I’m searching for the best dirt-cheap UK shares to make big money in 2022 and beyond. Here are three penny stocks on my research list. Should I buy them?
Dirt-cheap penny stocks
Vertu Motors (LSE: VTU) is a share I sold out of towards the end of last year after a strong share price run. The shares though are still cheap, trading on a P/E of 13.
Continuing shortages of chips leading to fewer new cars and higher second-hand car prices have been very positive for Vertu’s shareholders in recent times. That fortuitous set of circumstances won’t last forever though. But if the new car market remains constrained for much of this year, the company could do well.
What’s not clear right now is how much of the share price gains will fall away as and when market conditions normalise. That’s the biggest risk I see when it comes to investing in Vertu – or indeed any – of the car dealers right now.
I think Vertu is a very good penny stock and is potentially a bargain, but I won’t be re-adding it to my portfolio, simply because of the market uncertainty.
South African miner Sylvania Platinum (LSE: SLP) is a share I hold. It’s also cheap. The shares trade on a P/E of only three. That’s staggeringly low, even compared to many other miners.
That’s a reflection of 2021 being a tough year for the company. Prices of the metals it processes – particularly rhodium – fell substantially in the second half of the year. At the same time costs rose. That’s a double whammy that really hit the shares. As I’ve cautioned before, mining is an inherently difficult and cyclical business. And operating in South Africa, which has seen civil unrest, won’t have helped the share price either.
Overall though, the shares are dirt-cheap and I’ll be keeping them in my portfolio for the foreseeable future. If the price of rhodium, in particular, rises this year the shares could recover strongly.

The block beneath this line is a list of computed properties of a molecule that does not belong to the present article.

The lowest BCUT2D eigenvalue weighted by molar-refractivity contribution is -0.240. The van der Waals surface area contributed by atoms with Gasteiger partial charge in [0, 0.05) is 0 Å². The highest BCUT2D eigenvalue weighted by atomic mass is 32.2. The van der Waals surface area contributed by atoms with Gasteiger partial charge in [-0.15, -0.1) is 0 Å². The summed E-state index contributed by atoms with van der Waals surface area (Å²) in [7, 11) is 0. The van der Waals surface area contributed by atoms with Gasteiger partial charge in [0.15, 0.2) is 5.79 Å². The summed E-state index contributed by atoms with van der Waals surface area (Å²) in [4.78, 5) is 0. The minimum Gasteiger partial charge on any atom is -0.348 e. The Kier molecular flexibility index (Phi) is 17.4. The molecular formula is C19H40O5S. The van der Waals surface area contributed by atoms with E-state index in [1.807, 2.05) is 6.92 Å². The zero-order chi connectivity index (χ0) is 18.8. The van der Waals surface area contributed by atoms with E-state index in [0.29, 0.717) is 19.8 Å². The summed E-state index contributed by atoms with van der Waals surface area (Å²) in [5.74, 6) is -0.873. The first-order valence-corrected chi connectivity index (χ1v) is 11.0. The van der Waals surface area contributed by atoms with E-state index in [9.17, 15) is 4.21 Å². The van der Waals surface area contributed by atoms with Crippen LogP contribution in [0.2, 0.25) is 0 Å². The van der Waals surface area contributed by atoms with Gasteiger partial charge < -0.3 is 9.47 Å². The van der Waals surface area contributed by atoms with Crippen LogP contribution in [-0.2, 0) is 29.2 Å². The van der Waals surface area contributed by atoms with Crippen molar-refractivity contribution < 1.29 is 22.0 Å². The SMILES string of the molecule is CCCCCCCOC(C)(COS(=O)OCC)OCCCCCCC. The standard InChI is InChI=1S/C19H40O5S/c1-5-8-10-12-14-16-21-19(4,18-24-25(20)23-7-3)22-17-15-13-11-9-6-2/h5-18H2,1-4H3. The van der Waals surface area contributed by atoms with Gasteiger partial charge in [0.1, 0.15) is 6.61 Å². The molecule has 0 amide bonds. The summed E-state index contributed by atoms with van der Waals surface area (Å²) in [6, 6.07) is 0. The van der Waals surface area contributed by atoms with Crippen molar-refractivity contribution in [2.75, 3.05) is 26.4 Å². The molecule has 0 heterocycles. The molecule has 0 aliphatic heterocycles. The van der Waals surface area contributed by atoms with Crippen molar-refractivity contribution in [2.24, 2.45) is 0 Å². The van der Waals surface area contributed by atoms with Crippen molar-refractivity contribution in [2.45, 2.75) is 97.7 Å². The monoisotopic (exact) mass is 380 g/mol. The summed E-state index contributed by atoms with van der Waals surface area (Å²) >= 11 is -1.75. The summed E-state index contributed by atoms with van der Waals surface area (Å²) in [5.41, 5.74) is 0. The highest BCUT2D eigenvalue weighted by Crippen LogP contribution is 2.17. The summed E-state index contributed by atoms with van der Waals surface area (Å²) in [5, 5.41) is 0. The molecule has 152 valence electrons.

Building back better
Another cheap penny stock I’ve come across is Speedy Hire (LSE: SDY). Its price-to-book ratio is 1.47, which is incredibly low. As an aside, it was a key metric for Warren Buffett’s mentor, Benjamin Graham, and is important for many value investors.
The tools and equipment rental specialist recorded a 29.9% year-on-year improvement in EBITDA for the six months ended 30 September, to £49.1m, while its adjusted operating profit was £9.9m higher at £16.2m.
The company said artificial intelligence has meant it’s been better able to utilise its assets, which in an asset-heavy business is important. The more it rents out, the better it’s going to do financially and in turn for shareholders.
The concern with such a business is the need for continuous investment in equipment. Many investors prefer asset-light businesses that can scale more easily. Speedy Hire is also very exposed to the construction market. Any slowdown in building in the UK, in particular, would hurt the company and the share price. I’ll keep an eye on Speedy Hire but have no plans to add the penny stock as a new investment.
Vertu Motors, Sylvania Platinum and Speedy Hire all look cheap on slightly different metrics. The standout one that appears very undervalued to me though is Sylvania Platinum. That’s why I hold the shares and will likely add more.
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Andy Ross owns shares in Sylvania Platinum. The Motley Fool UK has recommended Vertu Motors. Views expressed on the companies mentioned in this article are those of the writer and therefore may differ from the official recommendations we make in our subscription services such as Share Advisor, Hidden Winners and Pro. Here at The Motley Fool we believe that considering a diverse range of insights makes us better investors.